Since I work during the week, I very rarely get concentrated alone time with my daughter. I get a half an hour here and there, but for the most part, when I am with Nora, I’m co-parenting with Aaron. It’s not a good thing or a bad thing, it’s just the way it’s been.
This month, however, Aaron is taking a class on bike mechanics at a shop in Madison on Sunday afternoons. With travel time, he’s gone for about 4 hours. Nora naps for about an hour of that time, but I still get several hours of uninterrupted quality time with my (now) 15 month old girl. It’s a little scary, because there is no safety net or release valve of the other parent, but it’s also terribly exciting.
I’m taking this opportunity to use my time with Nora to introduce her to age appropriate crafts. She’s at that perfect she where she wants to “do” things and be involved with what we’re doing. So, I’m delving into my seldom used Pinterest pins to find projects for each week.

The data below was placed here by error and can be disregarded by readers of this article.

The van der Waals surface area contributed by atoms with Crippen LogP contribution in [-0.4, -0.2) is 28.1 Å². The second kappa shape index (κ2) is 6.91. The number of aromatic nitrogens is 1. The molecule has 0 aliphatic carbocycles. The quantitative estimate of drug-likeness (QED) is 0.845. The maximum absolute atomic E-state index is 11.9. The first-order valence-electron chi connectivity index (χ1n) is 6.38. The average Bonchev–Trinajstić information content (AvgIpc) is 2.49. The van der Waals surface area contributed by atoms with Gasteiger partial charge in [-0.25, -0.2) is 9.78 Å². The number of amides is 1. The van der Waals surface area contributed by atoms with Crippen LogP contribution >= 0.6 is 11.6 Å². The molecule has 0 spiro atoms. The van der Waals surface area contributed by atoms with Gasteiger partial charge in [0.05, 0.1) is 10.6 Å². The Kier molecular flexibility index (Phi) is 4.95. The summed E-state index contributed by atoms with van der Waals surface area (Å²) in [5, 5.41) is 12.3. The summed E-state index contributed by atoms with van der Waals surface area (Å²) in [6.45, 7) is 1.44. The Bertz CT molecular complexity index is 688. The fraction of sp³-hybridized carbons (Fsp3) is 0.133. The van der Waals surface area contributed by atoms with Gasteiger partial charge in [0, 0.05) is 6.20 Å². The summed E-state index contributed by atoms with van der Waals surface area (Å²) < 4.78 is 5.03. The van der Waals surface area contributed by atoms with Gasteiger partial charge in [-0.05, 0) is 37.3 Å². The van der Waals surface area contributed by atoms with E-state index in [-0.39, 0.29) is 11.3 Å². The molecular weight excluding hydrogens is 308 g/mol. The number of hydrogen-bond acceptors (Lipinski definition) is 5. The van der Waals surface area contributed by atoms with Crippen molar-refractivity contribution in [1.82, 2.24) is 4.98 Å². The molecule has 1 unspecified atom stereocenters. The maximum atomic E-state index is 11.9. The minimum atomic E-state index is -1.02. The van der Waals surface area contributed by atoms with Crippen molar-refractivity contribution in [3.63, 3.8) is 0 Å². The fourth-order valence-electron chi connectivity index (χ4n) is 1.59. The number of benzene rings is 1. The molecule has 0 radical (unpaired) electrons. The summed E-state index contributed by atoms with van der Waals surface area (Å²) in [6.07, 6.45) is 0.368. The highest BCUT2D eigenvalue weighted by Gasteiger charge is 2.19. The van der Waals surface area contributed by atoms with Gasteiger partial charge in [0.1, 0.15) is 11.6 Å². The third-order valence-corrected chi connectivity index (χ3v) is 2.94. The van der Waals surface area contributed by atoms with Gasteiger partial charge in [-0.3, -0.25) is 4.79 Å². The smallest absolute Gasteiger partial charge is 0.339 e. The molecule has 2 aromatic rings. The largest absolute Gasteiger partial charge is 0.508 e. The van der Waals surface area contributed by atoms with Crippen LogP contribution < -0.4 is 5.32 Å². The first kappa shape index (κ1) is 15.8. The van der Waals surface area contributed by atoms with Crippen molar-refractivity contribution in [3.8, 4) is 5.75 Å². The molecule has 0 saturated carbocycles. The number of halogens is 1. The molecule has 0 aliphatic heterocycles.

First on the docket was edible finger paints, which I initially pinned a while ago. Maybe when Nora was 3 or 4 months old. The recipe is deceptively simple: corn starch, cold water, boiling water, and food dye. (I’m totally aware that I could make food-based dyes out of tea and tumeric and beet juice, but I’m not that crafty, honestly.) The process was a little tricky. In order to get the proper consistency, Aaron and I had to add twice as much corn starch and then heat the liquid on the stove, to activate the thickening. After that, I played mad scientist and added drops of food coloring until I got colors I liked. My colors included: white, gray, pink, blue, lavender, green, yellow, and orange.
So, what did Nora think? Well, I’m glad I chose edible paints, because she tasted every single color…often. I had to let go of my hope that she wouldn’t eat the paints. After taste testing, she did enjoy the tactile sensation of feeling the paints. When I pulled out the pink color and spread it across the paper, she exclaimed, “Wow!” She also enjoyed flinging paint off the plastic knives as well as pulling large clumps from the jars.
Most importantly, I got to be present when Nora had an important (to me) first: first finger painting. Presence was a big element of the project’s success. I slowed down, watched her reactions, followed her cues, and explored with her. And then quickly stopped when she was done.The alone time was a gift for me, a series of moments when I could interact with her in my own way.